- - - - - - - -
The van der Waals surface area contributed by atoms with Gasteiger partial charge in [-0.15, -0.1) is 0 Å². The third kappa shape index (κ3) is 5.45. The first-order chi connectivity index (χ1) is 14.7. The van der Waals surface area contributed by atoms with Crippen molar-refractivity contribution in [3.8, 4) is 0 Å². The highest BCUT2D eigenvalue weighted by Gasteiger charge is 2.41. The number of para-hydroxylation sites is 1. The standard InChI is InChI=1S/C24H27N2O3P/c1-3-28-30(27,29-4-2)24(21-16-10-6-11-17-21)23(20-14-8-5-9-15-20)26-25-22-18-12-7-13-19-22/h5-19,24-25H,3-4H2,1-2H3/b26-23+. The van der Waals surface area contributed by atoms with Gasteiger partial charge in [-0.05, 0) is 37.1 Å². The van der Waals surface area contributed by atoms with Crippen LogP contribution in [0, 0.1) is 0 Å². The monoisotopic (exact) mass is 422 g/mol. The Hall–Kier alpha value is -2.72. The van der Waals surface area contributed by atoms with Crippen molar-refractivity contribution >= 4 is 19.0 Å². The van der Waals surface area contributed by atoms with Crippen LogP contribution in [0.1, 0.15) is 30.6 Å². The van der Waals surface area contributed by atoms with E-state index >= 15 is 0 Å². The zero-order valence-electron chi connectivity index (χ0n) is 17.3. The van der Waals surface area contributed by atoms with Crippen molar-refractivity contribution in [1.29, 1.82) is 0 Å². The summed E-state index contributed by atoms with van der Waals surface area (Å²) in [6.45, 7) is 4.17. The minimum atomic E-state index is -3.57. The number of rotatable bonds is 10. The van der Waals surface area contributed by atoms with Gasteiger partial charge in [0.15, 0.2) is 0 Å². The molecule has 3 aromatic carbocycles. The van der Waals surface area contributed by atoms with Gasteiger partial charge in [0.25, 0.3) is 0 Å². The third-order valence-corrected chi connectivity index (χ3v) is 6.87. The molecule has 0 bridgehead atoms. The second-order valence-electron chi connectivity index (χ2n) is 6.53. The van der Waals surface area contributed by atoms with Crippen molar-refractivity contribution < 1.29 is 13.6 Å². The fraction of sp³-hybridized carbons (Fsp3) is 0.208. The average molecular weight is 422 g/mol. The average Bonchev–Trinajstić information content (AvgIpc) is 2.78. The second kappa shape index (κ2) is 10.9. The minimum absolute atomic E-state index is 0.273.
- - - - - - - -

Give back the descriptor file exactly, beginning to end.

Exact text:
The van der Waals surface area contributed by atoms with Gasteiger partial charge in [-0.15, -0.1) is 0 Å². The third kappa shape index (κ3) is 5.45. The first-order chi connectivity index (χ1) is 14.7. The van der Waals surface area contributed by atoms with Crippen molar-refractivity contribution in [3.8, 4) is 0 Å². The highest BCUT2D eigenvalue weighted by Gasteiger charge is 2.41. The number of para-hydroxylation sites is 1. The standard InChI is InChI=1S/C24H27N2O3P/c1-3-28-30(27,29-4-2)24(21-16-10-6-11-17-21)23(20-14-8-5-9-15-20)26-25-22-18-12-7-13-19-22/h5-19,24-25H,3-4H2,1-2H3/b26-23+. The van der Waals surface area contributed by atoms with Gasteiger partial charge in [-0.05, 0) is 37.1 Å². The van der Waals surface area contributed by atoms with Crippen LogP contribution in [0, 0.1) is 0 Å². The monoisotopic (exact) mass is 422 g/mol. The Hall–Kier alpha value is -2.72. The van der Waals surface area contributed by atoms with Crippen molar-refractivity contribution >= 4 is 19.0 Å². The van der Waals surface area contributed by atoms with Crippen LogP contribution in [0.1, 0.15) is 30.6 Å². The van der Waals surface area contributed by atoms with E-state index >= 15 is 0 Å². The zero-order valence-electron chi connectivity index (χ0n) is 17.3. The van der Waals surface area contributed by atoms with Crippen molar-refractivity contribution in [1.29, 1.82) is 0 Å². The summed E-state index contributed by atoms with van der Waals surface area (Å²) in [6.45, 7) is 4.17. The minimum atomic E-state index is -3.57. The number of rotatable bonds is 10. The van der Waals surface area contributed by atoms with Gasteiger partial charge in [0.15, 0.2) is 0 Å². The molecule has 3 aromatic carbocycles. The van der Waals surface area contributed by atoms with Gasteiger partial charge in [0.25, 0.3) is 0 Å². The third-order valence-corrected chi connectivity index (χ3v) is 6.87. The molecule has 0 bridgehead atoms. The second-order valence-electron chi connectivity index (χ2n) is 6.53. The van der Waals surface area contributed by atoms with Crippen molar-refractivity contribution < 1.29 is 13.6 Å². The fraction of sp³-hybridized carbons (Fsp3) is 0.208. The average molecular weight is 422 g/mol. The average Bonchev–Trinajstić information content (AvgIpc) is 2.78. The second kappa shape index (κ2) is 10.9. The minimum absolute atomic E-state index is 0.273.